Over the years that I’ve worked on teams developing software, I regularly hear of the “three legged stool”, a metaphor for balancing three opposing aspects of the development process. The metaphor works well because if any leg of a stool is shorter than the other, the stool can stay upright but any pressure can cause it to fall over. Not practicing one of them at all can make it not even able to stand. These three legs are quality, features, and schedule. The motivation between choosing these 3 aspects is to help business stakeholders, managers and developers make smart decisions about the compromises we inevitably make on projects. In practice however, I find that business owners will always choose features, managers will always choose schedule, and developers will always choose quality. This has an impact on the priorities of software developers.
The reason behind this is simply a human desire for self-preservation. Business stakeholders’ performance is measured by what features they deliver, managers are measured by their ability to deliver on time, and developers are often measured by their ability to write solid code and deliver it with minimal defects. Since most organizations are structured where developers report to managers, who in turn report to the business; this places an uneven emphasis on adding new features at the expense of consistent time to market with new features of high quality.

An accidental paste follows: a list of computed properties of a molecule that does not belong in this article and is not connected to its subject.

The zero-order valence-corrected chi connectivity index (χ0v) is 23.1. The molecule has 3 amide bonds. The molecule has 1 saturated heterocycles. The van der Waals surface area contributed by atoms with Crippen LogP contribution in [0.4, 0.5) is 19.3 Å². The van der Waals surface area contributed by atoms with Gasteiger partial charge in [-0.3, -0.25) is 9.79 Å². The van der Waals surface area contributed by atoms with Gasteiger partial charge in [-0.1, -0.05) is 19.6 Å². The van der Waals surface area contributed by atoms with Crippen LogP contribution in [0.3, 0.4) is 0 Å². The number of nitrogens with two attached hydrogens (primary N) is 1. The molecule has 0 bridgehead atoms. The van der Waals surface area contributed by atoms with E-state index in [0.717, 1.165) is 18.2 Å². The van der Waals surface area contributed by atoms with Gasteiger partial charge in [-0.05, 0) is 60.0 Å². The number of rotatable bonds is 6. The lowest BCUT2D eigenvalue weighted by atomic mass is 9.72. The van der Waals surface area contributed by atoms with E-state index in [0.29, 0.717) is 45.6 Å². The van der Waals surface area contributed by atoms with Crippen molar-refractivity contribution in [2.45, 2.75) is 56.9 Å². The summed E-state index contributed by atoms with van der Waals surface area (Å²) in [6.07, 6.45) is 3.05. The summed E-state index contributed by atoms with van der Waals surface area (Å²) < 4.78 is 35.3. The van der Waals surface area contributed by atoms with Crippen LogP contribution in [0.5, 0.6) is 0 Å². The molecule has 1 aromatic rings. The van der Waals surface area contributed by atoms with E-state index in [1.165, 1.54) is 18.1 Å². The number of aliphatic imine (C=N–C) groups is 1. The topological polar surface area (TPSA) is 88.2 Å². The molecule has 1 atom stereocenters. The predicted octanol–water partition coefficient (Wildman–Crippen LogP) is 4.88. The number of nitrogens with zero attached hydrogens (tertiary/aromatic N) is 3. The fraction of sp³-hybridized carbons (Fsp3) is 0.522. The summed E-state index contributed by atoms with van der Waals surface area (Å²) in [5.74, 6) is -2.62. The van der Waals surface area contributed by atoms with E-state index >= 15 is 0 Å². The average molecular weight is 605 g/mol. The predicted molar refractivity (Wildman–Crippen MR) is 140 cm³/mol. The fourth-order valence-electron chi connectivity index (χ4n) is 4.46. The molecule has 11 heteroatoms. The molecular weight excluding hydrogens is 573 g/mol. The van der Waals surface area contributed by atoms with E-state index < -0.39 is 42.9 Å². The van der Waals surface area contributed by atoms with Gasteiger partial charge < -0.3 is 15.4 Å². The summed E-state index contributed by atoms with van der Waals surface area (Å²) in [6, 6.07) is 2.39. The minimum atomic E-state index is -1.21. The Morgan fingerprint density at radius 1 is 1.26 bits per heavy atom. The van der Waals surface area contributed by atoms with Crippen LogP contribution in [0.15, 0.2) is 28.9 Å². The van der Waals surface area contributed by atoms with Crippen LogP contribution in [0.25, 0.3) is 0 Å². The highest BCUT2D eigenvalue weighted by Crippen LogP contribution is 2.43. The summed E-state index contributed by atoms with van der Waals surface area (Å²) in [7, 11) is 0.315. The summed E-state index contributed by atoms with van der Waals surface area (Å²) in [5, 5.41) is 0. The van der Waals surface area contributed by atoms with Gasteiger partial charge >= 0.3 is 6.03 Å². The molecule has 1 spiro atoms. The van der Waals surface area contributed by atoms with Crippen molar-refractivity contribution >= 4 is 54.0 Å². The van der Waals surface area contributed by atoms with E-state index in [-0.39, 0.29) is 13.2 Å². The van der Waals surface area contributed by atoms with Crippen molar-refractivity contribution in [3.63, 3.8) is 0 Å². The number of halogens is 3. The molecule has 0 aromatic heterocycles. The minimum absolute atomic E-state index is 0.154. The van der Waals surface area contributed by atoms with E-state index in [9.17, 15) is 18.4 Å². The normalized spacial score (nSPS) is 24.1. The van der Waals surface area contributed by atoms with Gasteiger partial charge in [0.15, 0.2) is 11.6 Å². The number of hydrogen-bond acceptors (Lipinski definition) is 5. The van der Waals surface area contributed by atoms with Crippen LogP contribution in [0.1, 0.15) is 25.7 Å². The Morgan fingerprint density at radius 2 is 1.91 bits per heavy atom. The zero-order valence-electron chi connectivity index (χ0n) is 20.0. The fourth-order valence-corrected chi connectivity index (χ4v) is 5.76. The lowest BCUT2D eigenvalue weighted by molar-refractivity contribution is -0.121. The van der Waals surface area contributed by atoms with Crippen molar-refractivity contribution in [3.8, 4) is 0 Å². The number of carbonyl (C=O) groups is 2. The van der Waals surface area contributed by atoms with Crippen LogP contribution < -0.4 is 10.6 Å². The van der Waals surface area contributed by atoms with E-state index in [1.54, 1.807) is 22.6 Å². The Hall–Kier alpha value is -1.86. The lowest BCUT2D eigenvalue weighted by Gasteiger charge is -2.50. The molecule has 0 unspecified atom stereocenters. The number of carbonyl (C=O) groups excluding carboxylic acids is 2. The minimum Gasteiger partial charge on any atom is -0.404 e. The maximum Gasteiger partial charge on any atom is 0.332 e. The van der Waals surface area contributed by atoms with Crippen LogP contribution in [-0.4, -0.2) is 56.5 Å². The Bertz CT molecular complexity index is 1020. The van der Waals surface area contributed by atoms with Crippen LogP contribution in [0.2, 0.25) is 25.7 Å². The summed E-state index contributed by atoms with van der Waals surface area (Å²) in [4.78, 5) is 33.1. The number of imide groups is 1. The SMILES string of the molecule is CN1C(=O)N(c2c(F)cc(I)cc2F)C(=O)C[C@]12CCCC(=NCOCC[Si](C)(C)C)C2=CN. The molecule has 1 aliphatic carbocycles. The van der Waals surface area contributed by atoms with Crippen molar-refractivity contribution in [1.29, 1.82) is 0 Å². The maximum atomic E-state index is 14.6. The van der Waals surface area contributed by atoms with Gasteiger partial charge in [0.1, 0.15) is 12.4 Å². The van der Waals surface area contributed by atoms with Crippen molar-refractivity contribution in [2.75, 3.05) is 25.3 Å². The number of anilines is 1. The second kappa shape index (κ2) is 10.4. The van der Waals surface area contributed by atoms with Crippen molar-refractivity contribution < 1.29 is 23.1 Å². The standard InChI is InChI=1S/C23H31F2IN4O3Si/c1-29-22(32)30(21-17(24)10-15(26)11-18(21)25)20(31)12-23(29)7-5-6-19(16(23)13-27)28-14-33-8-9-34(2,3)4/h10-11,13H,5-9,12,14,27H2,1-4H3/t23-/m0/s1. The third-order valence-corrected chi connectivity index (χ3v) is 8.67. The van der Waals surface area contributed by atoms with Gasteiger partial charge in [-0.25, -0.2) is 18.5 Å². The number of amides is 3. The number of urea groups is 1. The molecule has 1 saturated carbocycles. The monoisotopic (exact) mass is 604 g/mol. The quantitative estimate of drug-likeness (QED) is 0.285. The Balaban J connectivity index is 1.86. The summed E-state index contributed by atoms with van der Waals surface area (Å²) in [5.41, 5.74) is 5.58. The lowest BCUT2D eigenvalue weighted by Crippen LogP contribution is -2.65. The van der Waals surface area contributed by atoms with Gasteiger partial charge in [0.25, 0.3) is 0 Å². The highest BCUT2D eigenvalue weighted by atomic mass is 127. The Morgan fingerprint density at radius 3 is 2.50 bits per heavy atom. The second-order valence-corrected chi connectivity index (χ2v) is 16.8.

As a developer or architect, the list of features and desired release date is often out of our hands, even with a backlog and a fairly well followed set of agile processes. Rather than continue this trend, I’m of the belief that even though business stakeholders are supposed to be the best people at knowing the business, they are often not well versed enough in technology to understand the implications of ignoring requests for refactoring, and making smart decisions with respect to technology selection. Developers are still the core of the value chain in this aspect of the development process. Rather than argue this point, I’d like to propose a list of 4 priorities that developers can regularly consider when making technology and design decisions. If you follow this set of priorities, you’ll find yourself regularly making the best decisions for all parties.